I also left the corporate world to become an artist, and I, too,
have a studio at home.
Because of my business background, I already had the discipline to
go into the studio and work. What I found out after a while, is that
I needed more discipline, to STOP myself at times. It is truly a
double edge sword and maintaining a BALANCE between work and play is
If I am in the studio for too long, it becomes unproductive. If I
schedule visits with friends, it actually becomes a “reward” to look
forward to. I work harder when I know there is something (fun)
scheduled outside the studio. It is so important to breathe in and
Look at the advantages of working at home:
(1) NO COMMUTE!!! I don’t know how far away from home you worked,
but I’m thankful every day that I do NOT have to get into my car, or
get on a train, or deal with traffic and type A attitudes.
(2) You can take a siesta in the middle of the day if you are
(3) You can listen to your favorite music while you work.
(4) You can make your own hours (double edged, again) - I remember
a conversation with another artist regarding this. A customer was
discussing the advantages of setting your own hours - The retort was
"Yes, I can work a half a day every day - it just depends upon which
12 hours I want to work."
Balance is the key, and that becomes a dance …
There is the creative force which all of us deal with - especially
when there is a business at stake. There are days I walk into my
studio with a plan. Then I spot a stone that speaks to me (NOT in
the plan), and suddenly the day becomes all about that stone. I used
to struggle with this, and try to stick to my original plan. What
I’ve learned is that I lose all productivity when trying to stick
with “the plan”. I am my MOST productive when I simply go with the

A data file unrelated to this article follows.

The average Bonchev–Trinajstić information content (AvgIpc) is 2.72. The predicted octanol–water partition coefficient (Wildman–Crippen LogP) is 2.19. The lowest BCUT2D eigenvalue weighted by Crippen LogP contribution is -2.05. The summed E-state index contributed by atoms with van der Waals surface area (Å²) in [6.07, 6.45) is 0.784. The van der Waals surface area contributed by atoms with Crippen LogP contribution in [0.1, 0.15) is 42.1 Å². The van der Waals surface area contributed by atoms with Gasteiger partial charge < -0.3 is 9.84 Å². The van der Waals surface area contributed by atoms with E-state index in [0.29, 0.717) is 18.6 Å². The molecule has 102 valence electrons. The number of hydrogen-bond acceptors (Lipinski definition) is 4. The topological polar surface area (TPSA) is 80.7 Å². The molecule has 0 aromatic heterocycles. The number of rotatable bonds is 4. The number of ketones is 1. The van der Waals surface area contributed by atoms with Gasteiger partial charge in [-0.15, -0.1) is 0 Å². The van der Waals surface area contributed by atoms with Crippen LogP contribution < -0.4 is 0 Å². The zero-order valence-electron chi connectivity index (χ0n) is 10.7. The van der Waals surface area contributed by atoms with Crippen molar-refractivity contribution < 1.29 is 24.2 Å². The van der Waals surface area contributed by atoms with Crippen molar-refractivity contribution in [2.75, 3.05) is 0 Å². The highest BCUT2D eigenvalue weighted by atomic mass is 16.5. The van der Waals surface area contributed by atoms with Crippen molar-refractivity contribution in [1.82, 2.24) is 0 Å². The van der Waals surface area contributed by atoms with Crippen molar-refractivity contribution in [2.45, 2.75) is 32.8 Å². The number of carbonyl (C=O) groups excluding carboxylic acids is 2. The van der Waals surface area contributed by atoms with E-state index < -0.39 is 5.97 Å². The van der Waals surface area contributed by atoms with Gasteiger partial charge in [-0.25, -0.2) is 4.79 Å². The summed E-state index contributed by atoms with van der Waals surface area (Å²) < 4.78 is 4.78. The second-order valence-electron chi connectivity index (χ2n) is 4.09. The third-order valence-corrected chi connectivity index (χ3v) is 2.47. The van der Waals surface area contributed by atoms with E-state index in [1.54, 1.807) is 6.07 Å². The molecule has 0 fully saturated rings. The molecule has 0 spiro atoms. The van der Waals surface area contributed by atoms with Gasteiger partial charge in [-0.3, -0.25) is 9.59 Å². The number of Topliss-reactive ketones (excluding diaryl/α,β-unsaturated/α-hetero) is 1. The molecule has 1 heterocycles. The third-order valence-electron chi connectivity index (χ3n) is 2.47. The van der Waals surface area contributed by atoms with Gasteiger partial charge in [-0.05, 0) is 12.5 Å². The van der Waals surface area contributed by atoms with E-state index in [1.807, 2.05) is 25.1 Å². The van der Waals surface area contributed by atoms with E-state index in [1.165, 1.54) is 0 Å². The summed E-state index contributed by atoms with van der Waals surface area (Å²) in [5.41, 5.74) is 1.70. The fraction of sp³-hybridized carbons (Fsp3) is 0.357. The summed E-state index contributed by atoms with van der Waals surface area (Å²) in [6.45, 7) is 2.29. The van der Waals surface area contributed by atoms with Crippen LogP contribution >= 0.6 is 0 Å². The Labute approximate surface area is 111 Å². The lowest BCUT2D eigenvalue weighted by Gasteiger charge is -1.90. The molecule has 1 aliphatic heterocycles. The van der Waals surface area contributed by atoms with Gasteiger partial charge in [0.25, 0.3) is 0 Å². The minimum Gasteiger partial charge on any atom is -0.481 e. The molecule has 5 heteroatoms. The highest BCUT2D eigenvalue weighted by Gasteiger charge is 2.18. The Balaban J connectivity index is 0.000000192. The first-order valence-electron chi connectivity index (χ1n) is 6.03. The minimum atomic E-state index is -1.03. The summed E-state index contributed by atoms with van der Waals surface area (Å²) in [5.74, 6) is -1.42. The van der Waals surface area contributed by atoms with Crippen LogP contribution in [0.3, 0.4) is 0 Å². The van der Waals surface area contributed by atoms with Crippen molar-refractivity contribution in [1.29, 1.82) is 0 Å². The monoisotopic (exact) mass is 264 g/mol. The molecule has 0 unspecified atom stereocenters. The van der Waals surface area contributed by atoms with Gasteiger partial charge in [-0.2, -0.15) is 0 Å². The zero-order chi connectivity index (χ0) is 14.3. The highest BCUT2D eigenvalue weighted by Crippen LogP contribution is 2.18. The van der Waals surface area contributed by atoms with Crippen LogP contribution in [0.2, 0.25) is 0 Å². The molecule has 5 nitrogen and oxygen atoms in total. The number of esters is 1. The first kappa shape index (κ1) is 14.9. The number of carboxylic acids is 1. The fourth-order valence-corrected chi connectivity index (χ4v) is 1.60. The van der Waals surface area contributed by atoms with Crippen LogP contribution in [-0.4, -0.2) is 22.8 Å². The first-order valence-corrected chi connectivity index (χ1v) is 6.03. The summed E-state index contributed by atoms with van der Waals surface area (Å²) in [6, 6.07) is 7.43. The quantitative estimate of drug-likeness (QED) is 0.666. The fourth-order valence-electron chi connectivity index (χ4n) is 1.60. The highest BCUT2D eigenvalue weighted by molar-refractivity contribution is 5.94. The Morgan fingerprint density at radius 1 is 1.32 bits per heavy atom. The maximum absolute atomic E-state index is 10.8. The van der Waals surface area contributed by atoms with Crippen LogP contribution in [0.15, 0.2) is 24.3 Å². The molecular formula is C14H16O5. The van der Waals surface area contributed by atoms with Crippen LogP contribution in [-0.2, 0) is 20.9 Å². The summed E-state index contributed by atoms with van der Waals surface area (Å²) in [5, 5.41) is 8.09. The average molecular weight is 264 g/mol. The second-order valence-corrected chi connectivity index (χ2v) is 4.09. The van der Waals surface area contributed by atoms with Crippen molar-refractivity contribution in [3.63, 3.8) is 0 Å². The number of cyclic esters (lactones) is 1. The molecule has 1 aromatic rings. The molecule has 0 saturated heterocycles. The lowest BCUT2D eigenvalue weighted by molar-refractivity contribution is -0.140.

The holes in the inventory still get plugged in for the next
deadline. I don’t really know how it all happens, but it’s all part
of the dance. I believe that when you are doing what you love, all
the details truly fall into place.
I don’t know if you consider yourself a “people” person (as so many
artists do not seem to enjoy doing shows). I love doing shows and
dealing with the people (most of the time!!). However, when I return
home, I’m totally depleted. (Time to breathe in!)
The dance (which we all do) requires a certain amount of resilience.
The rhythm is unique to each person - and is the balance between
the creative force and the required business/paperwork/PR that needs
to be done in order to make a living. I think “hunger” is a big
factor in setting the pace (literally or metaphorically!).
Any unsolved problems also interfere with the rhythm. I’ve become
a much better problem solver, as my reward is the creativity that
follows. It takes time for my energy to balance out, but the dance
always ends up in the studio - and I start all over again!
Most of the problems you face (with a studio at home or away) will
remain the same - it’s all about the dance and balancing your life.
Why complicate it by adding to the statistical probabilities of a
commute, rent, etc. etc.
Please contact me if you want to discuss any of this. I’d be happy
to contribute whatever I can.
Hope this helps!!